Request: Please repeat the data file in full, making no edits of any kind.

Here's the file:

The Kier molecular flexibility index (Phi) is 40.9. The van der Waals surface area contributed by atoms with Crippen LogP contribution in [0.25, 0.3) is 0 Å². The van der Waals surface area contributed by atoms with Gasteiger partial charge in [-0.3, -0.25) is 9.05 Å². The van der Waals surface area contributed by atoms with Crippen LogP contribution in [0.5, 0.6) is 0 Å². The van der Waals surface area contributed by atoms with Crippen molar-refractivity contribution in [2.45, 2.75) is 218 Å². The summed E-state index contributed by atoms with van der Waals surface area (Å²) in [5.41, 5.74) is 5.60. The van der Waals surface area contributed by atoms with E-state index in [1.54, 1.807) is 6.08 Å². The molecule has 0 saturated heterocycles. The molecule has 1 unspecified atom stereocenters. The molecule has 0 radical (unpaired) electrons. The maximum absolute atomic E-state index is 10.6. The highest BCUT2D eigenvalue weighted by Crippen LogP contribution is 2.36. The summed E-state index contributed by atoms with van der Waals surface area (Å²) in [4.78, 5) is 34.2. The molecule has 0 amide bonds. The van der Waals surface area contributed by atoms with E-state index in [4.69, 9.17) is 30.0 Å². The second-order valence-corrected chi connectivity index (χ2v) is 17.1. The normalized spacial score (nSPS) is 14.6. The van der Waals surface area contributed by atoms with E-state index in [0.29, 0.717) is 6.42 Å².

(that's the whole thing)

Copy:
The Kier molecular flexibility index (Phi) is 40.9. The van der Waals surface area contributed by atoms with Crippen LogP contribution in [0.25, 0.3) is 0 Å². The van der Waals surface area contributed by atoms with Gasteiger partial charge in [-0.3, -0.25) is 9.05 Å². The van der Waals surface area contributed by atoms with Crippen LogP contribution in [0.5, 0.6) is 0 Å². The van der Waals surface area contributed by atoms with Crippen molar-refractivity contribution in [2.45, 2.75) is 218 Å². The summed E-state index contributed by atoms with van der Waals surface area (Å²) in [5.41, 5.74) is 5.60. The van der Waals surface area contributed by atoms with E-state index in [1.54, 1.807) is 6.08 Å². The molecule has 0 saturated heterocycles. The molecule has 1 unspecified atom stereocenters. The molecule has 0 radical (unpaired) electrons. The maximum absolute atomic E-state index is 10.6. The highest BCUT2D eigenvalue weighted by Crippen LogP contribution is 2.36. The summed E-state index contributed by atoms with van der Waals surface area (Å²) in [4.78, 5) is 34.2. The molecule has 0 amide bonds. The van der Waals surface area contributed by atoms with E-state index in [4.69, 9.17) is 30.0 Å². The second-order valence-corrected chi connectivity index (χ2v) is 17.1. The normalized spacial score (nSPS) is 14.6. The van der Waals surface area contributed by atoms with E-state index in [0.29, 0.717) is 6.42 Å².